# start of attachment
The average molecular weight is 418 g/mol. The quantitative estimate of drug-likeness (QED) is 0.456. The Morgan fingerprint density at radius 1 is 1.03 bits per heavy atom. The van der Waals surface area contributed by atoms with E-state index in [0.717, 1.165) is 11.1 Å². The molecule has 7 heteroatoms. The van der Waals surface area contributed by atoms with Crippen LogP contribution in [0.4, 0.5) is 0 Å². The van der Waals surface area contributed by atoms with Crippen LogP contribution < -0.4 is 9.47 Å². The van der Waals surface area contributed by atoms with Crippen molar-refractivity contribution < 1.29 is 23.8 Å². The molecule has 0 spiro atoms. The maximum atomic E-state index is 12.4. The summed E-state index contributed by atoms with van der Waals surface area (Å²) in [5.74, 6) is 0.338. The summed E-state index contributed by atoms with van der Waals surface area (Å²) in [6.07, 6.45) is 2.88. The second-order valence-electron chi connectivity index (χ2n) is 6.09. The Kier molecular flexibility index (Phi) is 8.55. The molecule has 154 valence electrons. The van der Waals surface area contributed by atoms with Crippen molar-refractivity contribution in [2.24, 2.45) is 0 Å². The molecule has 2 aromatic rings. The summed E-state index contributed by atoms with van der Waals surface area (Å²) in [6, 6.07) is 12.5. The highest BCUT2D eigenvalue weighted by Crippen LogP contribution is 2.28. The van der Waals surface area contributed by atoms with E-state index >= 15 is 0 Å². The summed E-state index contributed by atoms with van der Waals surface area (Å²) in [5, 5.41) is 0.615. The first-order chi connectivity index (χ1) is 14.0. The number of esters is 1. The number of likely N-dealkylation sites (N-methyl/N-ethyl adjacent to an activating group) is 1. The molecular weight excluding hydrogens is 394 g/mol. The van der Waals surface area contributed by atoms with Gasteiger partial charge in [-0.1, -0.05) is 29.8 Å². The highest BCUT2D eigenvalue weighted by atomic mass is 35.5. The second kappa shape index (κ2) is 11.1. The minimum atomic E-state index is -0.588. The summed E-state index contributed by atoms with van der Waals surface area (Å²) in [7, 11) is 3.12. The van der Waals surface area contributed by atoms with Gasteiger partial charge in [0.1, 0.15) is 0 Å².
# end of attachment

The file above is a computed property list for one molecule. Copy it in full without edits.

The average molecular weight is 418 g/mol. The quantitative estimate of drug-likeness (QED) is 0.456. The Morgan fingerprint density at radius 1 is 1.03 bits per heavy atom. The van der Waals surface area contributed by atoms with E-state index in [0.717, 1.165) is 11.1 Å². The molecule has 7 heteroatoms. The van der Waals surface area contributed by atoms with Crippen LogP contribution in [0.4, 0.5) is 0 Å². The van der Waals surface area contributed by atoms with Crippen LogP contribution < -0.4 is 9.47 Å². The van der Waals surface area contributed by atoms with Crippen molar-refractivity contribution < 1.29 is 23.8 Å². The molecule has 0 spiro atoms. The maximum atomic E-state index is 12.4. The summed E-state index contributed by atoms with van der Waals surface area (Å²) in [5.74, 6) is 0.338. The summed E-state index contributed by atoms with van der Waals surface area (Å²) in [6.07, 6.45) is 2.88. The second-order valence-electron chi connectivity index (χ2n) is 6.09. The Kier molecular flexibility index (Phi) is 8.55. The molecule has 154 valence electrons. The van der Waals surface area contributed by atoms with Crippen molar-refractivity contribution in [2.24, 2.45) is 0 Å². The molecule has 2 aromatic rings. The summed E-state index contributed by atoms with van der Waals surface area (Å²) in [6, 6.07) is 12.5. The highest BCUT2D eigenvalue weighted by Crippen LogP contribution is 2.28. The van der Waals surface area contributed by atoms with E-state index >= 15 is 0 Å². The summed E-state index contributed by atoms with van der Waals surface area (Å²) in [5, 5.41) is 0.615. The first-order chi connectivity index (χ1) is 14.0. The number of esters is 1. The number of likely N-dealkylation sites (N-methyl/N-ethyl adjacent to an activating group) is 1. The molecular weight excluding hydrogens is 394 g/mol. The van der Waals surface area contributed by atoms with Gasteiger partial charge in [-0.1, -0.05) is 29.8 Å². The highest BCUT2D eigenvalue weighted by atomic mass is 35.5. The second kappa shape index (κ2) is 11.1. The minimum atomic E-state index is -0.588. The summed E-state index contributed by atoms with van der Waals surface area (Å²) in [7, 11) is 3.12. The van der Waals surface area contributed by atoms with Gasteiger partial charge in [0.1, 0.15) is 0 Å².